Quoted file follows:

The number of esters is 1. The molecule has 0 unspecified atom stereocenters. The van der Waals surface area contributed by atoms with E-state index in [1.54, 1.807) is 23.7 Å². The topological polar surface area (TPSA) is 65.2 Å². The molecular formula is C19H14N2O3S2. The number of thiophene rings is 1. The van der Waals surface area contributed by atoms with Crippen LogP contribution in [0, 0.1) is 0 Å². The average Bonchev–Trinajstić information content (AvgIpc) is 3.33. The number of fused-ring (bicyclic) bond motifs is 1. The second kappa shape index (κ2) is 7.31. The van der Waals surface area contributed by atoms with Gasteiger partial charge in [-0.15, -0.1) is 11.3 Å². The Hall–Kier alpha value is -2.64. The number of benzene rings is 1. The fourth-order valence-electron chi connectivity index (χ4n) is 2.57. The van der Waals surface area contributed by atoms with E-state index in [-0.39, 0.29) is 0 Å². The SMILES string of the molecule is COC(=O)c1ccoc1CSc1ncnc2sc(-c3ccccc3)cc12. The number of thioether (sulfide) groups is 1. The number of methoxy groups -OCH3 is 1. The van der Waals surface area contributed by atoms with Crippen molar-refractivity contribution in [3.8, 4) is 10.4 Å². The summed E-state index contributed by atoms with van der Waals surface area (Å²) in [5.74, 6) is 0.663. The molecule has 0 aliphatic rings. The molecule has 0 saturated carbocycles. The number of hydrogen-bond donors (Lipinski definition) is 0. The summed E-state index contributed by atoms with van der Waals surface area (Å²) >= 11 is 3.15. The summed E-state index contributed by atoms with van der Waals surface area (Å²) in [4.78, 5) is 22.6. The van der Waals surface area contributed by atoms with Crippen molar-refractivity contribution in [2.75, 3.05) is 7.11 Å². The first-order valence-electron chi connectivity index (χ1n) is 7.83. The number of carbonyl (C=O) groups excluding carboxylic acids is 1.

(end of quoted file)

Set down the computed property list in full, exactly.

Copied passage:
The number of esters is 1. The molecule has 0 unspecified atom stereocenters. The van der Waals surface area contributed by atoms with E-state index in [1.54, 1.807) is 23.7 Å². The topological polar surface area (TPSA) is 65.2 Å². The molecular formula is C19H14N2O3S2. The number of thiophene rings is 1. The van der Waals surface area contributed by atoms with Crippen LogP contribution in [0, 0.1) is 0 Å². The average Bonchev–Trinajstić information content (AvgIpc) is 3.33. The number of fused-ring (bicyclic) bond motifs is 1. The second kappa shape index (κ2) is 7.31. The van der Waals surface area contributed by atoms with Gasteiger partial charge in [-0.15, -0.1) is 11.3 Å². The Hall–Kier alpha value is -2.64. The number of benzene rings is 1. The fourth-order valence-electron chi connectivity index (χ4n) is 2.57. The van der Waals surface area contributed by atoms with E-state index in [-0.39, 0.29) is 0 Å². The SMILES string of the molecule is COC(=O)c1ccoc1CSc1ncnc2sc(-c3ccccc3)cc12. The number of thioether (sulfide) groups is 1. The number of methoxy groups -OCH3 is 1. The van der Waals surface area contributed by atoms with Crippen molar-refractivity contribution in [3.8, 4) is 10.4 Å². The summed E-state index contributed by atoms with van der Waals surface area (Å²) in [5.74, 6) is 0.663. The molecule has 0 aliphatic rings. The molecule has 0 saturated carbocycles. The number of hydrogen-bond donors (Lipinski definition) is 0. The summed E-state index contributed by atoms with van der Waals surface area (Å²) >= 11 is 3.15. The summed E-state index contributed by atoms with van der Waals surface area (Å²) in [4.78, 5) is 22.6. The van der Waals surface area contributed by atoms with Crippen molar-refractivity contribution in [2.75, 3.05) is 7.11 Å². The first-order valence-electron chi connectivity index (χ1n) is 7.83. The number of carbonyl (C=O) groups excluding carboxylic acids is 1.